Arkansas Attorney General Dustin McDaniel said this week that he believes electing state judges is a mistake and that Arkansas should consider shifting to a method like Missouri’s, combining an appointive process and retention (up-or-down) elections when judges seek a new term.
The Associated Press reported McDaniel’s remarks in an article that was headlined, “Couples ask justices to recuse in marriage case.” Some couples challenging an Arkansas ban on marriage of same-sex couples have requested that any Arkansas Supreme Court justices who intend to run for re-election step aside from hearing an appeal in matter. The plaintiffs say legislators have employed “intimidation tactics” to influence the outcome of an appeal before the high court.
In June, the Arkansas Legislative Council approved a resolution declaring that state Judge Chris Piazza had “overstepped his judicial authority” and that urged the state Supreme Court to reverse his ruling (see Gavel Grab). Judge Piazza had struck down a state ban on marriage for same-sex couples. Read moreNo comments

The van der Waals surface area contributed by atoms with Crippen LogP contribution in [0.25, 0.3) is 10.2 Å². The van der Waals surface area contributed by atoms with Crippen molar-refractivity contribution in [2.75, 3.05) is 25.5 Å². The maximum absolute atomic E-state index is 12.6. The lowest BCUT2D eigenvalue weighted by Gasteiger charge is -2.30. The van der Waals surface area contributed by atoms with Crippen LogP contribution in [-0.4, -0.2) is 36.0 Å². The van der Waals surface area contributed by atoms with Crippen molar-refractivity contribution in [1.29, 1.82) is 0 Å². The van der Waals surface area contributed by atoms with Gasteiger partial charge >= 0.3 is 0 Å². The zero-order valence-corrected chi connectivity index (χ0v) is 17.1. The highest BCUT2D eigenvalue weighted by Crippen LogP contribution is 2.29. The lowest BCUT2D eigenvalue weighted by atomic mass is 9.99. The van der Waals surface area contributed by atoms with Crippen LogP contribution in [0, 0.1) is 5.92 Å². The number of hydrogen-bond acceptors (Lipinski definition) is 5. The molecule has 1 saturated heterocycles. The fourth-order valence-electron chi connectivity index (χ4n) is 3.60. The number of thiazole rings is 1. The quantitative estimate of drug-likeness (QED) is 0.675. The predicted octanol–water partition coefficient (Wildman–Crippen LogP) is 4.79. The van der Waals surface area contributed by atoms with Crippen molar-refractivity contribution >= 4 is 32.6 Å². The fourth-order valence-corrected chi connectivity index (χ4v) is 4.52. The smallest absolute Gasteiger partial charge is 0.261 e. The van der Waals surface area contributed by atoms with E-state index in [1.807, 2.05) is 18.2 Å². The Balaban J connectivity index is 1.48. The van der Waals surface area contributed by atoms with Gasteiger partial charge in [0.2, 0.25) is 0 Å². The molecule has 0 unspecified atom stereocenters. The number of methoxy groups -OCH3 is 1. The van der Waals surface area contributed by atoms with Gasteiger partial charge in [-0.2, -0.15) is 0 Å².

As Gov. Sam Brownback prepares to make his first pick for the Kansas Supreme Court, there is media commentary comparing the open selection process with a more secretive process for selecting Court of Appeals judges.
An editorial in the Lawrence Journal-World commends the first open-to-the-public interviews of state Supreme Court applicants, to be held soon by the Supreme Court Nominating Commission.
“Public interviews, along with public votes on whether to retain justices on the Supreme Court and Court of Appeals, offer Kansans good opportunities to observe, evaluate and, if needed, reject judges who don’t measure up,” the editorial states. “The transparent process for interviewing applicants for the Supreme Court further supports the merit selection of judges over the closed, more political system now in place for the Court of Appeals.” Read moreNo comments
Retired Supreme Court Justice Sandra Day O’Connor’s advocacy, to replace state judicial elections with an appointive system using bipartisan screening commissions, continues to grab newspaper headlines.
The N.Y. Daily News reported, “Sandra Day O’Connor decries letting ‘cash in the court’ with judicial elections: The retired U.S. Supreme Court justice is lending her voice to the Quality Judges Initiative, which advocates for the use of nominating commissions to replace elections for judges.”
The article said, “Sandra Day O’Connor may have left the bench but she still has a bully pulpit.”